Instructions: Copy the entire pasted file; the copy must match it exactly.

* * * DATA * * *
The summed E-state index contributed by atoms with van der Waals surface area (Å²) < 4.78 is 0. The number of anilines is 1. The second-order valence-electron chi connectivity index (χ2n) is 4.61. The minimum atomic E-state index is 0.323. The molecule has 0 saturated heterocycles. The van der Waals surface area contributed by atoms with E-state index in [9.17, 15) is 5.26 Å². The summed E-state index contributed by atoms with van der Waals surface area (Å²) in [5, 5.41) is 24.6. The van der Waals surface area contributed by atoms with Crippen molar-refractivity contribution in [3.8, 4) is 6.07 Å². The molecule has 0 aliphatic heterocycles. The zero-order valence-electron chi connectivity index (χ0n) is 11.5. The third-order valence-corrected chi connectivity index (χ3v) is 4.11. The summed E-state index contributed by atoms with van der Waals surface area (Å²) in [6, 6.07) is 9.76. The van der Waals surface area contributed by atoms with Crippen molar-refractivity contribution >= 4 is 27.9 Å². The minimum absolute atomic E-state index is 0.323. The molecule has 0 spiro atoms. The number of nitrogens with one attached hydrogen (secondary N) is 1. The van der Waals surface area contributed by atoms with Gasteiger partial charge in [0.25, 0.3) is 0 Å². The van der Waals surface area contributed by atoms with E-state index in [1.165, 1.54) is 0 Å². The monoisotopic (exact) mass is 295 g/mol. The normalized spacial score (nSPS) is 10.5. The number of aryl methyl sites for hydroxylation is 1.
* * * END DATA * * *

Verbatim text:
The summed E-state index contributed by atoms with van der Waals surface area (Å²) < 4.78 is 0. The number of anilines is 1. The second-order valence-electron chi connectivity index (χ2n) is 4.61. The minimum atomic E-state index is 0.323. The molecule has 0 saturated heterocycles. The van der Waals surface area contributed by atoms with E-state index in [9.17, 15) is 5.26 Å². The summed E-state index contributed by atoms with van der Waals surface area (Å²) in [5, 5.41) is 24.6. The van der Waals surface area contributed by atoms with Crippen molar-refractivity contribution in [3.8, 4) is 6.07 Å². The molecule has 0 aliphatic heterocycles. The zero-order valence-electron chi connectivity index (χ0n) is 11.5. The third-order valence-corrected chi connectivity index (χ3v) is 4.11. The summed E-state index contributed by atoms with van der Waals surface area (Å²) in [6, 6.07) is 9.76. The van der Waals surface area contributed by atoms with Crippen molar-refractivity contribution >= 4 is 27.9 Å². The minimum absolute atomic E-state index is 0.323. The molecule has 0 spiro atoms. The number of nitrogens with one attached hydrogen (secondary N) is 1. The van der Waals surface area contributed by atoms with Gasteiger partial charge in [0.25, 0.3) is 0 Å². The van der Waals surface area contributed by atoms with E-state index in [1.165, 1.54) is 0 Å². The monoisotopic (exact) mass is 295 g/mol. The normalized spacial score (nSPS) is 10.5. The number of aryl methyl sites for hydroxylation is 1.